At 1410, deframer 710 determines the number of errors in, for example, each of the rows of frame 740. For example, when the received link-layer packet includes an appended CRC (e.g., a HARQ PDU), erasures are marked in an erasure table, such as first erasure table 1490 in FIG. 14A. In the example depicted at FIG. 14A, link-layer packets 705C and 705L are marked as erasures. Referring to FIG. 14A, each of rows 1-6 includes two erasures, while each of rows 7-13 include 1 erasure.

If the number of erasures exceeds a threshold, the outer codeword will not be correctable at the client station using the outer code. The threshold may be determined based on the following equation:
(2×number of errors)+number of erasures≦p,

wherein p represents the amount of parity (e.g., number of parity symbols, such as bytes) used by the outer code, number of errors represents the number of errors in the codeword that are not indicated as erasures, and number of erasures represents the number of symbols in the codeword that are indicated to be erasures. In the example of FIGS. 9 and 14A, the amount of parity corresponds to 5 symbols. As such, in any given row (e.g., a row of a frame coded as a code block by outer coder 220), the outer decoder 725 (or other like error-correction mechanism) can correct at most 5 erasures (which leaves zero (0) symbol errors to be corrected by the 5 parity symbols). In this example, the erasures do not exceed the threshold of 5. Thus, deframer 710 uses, at 1430, a first erasure table 1495 to locate and correct erasures. For example, deframer 710 provides the erasure table 1490 to outer decoder 725 (or other like error-correction mechanism) to enable location and correction of the marked erasures. If the number of erasures exceeds the threshold (yes at 1420), a second erasure table may be used (yes at 1440). FIG. 14C depicts an example of a second erasure table 1495. The second erasure table 1495 may have a similar structure as erasure table 1490. However, the second erasure table 1495 marks erasures based on another aspect in addition to the CRC used to mark the erasures of first erasure table 1490. For example, the second erasure table 1495 may use the client station's measurement of the instantaneous received RF signal carrying link-layer packets 705A-R, as depicted at FIG. 9. In addition to instantaneous received RF signal, other factors may be taken into account. For example, if there was a receive failure and no data was received, a corresponding erasure will be marked in the erasure table. Furthermore, in combination with SINR, MCS, inner codeword code rate, and FEC block size may also be factored into the decision whether (or not) to mark an erasure in the second erasure table.

In some implementations, the instantaneous signal to interference-plus-noise ratio (SINR) may be used to mark the erasures (labeled “e”) at FIG. 14C. It should be noted that SINR is but one example of information that may be used for determining whether to mark the symbols as erasures or not. For example, client station 114A may measure the instantaneous SINR of the RF signal carrying the received link-layer packets. The instantaneous SINR can provide an indication of what fraction of the symbols are in error. If the fraction is large, erasure marking should be used. If the fraction is small, it might be better to not mark erasures. As such, the deframer may use the actual, received symbols for link-layer packets in the frame, during which time the SINR was high even though there was a CRC failure (which would otherwise result in discarding the received symbols forming the link-layer packets). Deframer 710 may provide the second erasure table 1495 to outer decoder 725 to enable location and correction of the marked erasures. In some implementations, additional erasure tables (e.g., a third, a forth, and the like) may be used to mark erasures based on aspects other than instantaneous SINR. Moreover, one or more of the erasure tables may be used to determine whether a packet is likely to have a large fraction of the symbols in error. In some implementations, the second erasure table is not implemented. Moreover, if the use of the second erasure table is not successful (e.g., the codeword turned out to be uncorrectable when using any of the erasure information sets corresponding to the row), the deframer may ignore the all erasure tables when decoding the codeword (as describe with respect to 1470).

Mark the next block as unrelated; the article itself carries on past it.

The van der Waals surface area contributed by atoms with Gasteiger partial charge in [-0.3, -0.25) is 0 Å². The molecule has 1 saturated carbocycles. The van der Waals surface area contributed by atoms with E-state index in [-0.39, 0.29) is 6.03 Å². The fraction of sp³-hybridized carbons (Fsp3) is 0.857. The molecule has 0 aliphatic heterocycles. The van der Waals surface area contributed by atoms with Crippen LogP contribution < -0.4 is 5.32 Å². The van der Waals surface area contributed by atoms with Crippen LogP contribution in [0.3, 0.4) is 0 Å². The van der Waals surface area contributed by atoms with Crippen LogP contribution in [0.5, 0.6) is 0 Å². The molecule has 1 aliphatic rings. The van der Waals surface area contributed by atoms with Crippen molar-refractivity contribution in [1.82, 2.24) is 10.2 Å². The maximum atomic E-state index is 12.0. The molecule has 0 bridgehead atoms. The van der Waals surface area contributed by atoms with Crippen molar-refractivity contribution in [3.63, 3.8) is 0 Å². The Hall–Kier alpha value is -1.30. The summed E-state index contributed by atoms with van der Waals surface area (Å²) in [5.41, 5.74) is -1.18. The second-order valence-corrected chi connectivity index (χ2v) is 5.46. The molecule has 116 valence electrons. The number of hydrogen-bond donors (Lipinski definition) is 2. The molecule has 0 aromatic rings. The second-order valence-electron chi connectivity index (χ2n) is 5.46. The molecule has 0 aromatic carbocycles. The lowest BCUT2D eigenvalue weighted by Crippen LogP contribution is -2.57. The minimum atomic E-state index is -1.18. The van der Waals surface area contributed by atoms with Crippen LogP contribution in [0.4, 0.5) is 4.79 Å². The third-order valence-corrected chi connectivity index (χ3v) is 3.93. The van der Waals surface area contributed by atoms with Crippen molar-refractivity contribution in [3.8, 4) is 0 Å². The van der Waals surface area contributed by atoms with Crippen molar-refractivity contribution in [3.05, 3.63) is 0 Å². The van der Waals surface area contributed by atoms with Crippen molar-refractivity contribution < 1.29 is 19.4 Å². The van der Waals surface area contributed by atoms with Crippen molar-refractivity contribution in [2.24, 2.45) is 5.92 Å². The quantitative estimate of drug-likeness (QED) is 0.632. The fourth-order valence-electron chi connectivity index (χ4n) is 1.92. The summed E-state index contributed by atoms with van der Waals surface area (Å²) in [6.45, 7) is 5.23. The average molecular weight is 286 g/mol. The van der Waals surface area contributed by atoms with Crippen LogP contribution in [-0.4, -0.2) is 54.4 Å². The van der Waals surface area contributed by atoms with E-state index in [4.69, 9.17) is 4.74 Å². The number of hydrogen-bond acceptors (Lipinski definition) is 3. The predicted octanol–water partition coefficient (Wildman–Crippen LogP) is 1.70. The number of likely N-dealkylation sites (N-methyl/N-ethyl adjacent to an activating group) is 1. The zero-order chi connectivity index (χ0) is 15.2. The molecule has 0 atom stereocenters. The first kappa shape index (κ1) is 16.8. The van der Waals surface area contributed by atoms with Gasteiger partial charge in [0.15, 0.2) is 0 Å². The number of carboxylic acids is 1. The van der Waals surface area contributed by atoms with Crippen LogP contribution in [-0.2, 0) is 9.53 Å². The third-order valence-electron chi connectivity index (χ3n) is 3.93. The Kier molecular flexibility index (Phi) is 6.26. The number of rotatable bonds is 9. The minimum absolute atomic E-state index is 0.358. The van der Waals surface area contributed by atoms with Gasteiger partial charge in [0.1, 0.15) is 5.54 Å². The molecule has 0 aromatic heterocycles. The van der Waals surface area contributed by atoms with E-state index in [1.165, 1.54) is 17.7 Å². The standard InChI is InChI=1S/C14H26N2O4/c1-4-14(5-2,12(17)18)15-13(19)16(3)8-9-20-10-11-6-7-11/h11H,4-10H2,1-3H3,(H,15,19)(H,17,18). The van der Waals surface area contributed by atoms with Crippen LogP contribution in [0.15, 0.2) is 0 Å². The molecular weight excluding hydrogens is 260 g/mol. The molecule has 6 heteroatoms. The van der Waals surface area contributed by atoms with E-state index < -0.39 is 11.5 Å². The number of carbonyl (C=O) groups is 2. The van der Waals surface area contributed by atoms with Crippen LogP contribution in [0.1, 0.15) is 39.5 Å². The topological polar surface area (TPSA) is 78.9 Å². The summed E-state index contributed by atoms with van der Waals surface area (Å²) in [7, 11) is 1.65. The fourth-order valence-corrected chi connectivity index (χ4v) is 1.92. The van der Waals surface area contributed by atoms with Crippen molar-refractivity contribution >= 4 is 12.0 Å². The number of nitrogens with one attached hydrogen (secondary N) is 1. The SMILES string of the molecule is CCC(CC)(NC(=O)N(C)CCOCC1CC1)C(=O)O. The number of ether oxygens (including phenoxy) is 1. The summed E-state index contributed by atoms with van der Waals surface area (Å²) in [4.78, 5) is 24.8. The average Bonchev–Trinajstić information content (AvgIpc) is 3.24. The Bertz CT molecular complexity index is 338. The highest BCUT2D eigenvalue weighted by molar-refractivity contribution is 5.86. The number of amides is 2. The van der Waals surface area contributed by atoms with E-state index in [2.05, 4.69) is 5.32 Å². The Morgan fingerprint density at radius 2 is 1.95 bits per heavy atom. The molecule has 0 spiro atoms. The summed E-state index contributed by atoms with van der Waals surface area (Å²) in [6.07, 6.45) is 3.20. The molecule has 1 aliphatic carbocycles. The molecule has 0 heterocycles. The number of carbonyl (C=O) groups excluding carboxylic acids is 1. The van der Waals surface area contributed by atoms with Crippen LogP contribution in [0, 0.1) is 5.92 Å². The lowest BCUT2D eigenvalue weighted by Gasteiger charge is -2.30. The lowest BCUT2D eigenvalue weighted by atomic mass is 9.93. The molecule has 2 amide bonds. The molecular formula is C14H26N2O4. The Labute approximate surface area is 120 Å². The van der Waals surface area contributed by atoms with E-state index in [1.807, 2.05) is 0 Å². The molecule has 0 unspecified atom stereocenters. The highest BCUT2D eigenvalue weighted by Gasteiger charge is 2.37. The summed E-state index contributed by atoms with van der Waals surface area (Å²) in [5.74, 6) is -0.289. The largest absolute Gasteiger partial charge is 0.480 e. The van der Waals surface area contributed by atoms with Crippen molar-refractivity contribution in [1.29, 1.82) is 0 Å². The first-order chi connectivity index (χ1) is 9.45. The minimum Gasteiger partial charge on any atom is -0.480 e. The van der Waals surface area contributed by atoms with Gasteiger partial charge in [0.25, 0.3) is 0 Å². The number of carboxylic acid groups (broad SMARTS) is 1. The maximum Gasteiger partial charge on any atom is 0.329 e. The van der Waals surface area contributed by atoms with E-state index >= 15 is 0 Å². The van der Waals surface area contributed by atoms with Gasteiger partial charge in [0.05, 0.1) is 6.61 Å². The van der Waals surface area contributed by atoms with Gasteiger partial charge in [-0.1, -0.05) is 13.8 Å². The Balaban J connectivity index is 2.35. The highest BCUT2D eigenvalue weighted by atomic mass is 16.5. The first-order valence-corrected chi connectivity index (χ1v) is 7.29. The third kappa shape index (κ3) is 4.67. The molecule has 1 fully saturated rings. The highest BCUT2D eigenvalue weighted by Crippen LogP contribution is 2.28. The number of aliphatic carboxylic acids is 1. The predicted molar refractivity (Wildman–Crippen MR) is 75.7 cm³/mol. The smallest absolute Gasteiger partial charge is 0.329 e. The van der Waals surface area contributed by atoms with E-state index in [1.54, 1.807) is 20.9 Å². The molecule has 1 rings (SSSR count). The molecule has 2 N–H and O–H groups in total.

If the number of erasures does exceed a threshold (yes at 1420) and a second erasure table is not used (no at 1440), deframer 710 may ignore the erasures in the first and second erasure tables 1490 and 1495. When that is the case, the deframer 710 provides the frame 240 (e.g., the packets depicted at FIG. 9) to outer decoder 725, so that the outer decoder 725 can decode, for example, the rows of the frame 240. The output of outer decoder 725 represents application data packets, which can be provided to another component of client station 114A. The decisions of method 1400 may be made on a row-by-row basis. For example, one row may use the first erasure table (step 1430) in decoding, another row may use the second erasure table (step 1450), and another row may ignore the erasure tables (step 1470). Moreover, if error correction is not successful using one of the sets of erasure information, the client station may attempt to repeat decoding more than once using a new set of erasure information, or no erasure table information. Each such attempt may increase the overall probability of successful error correction.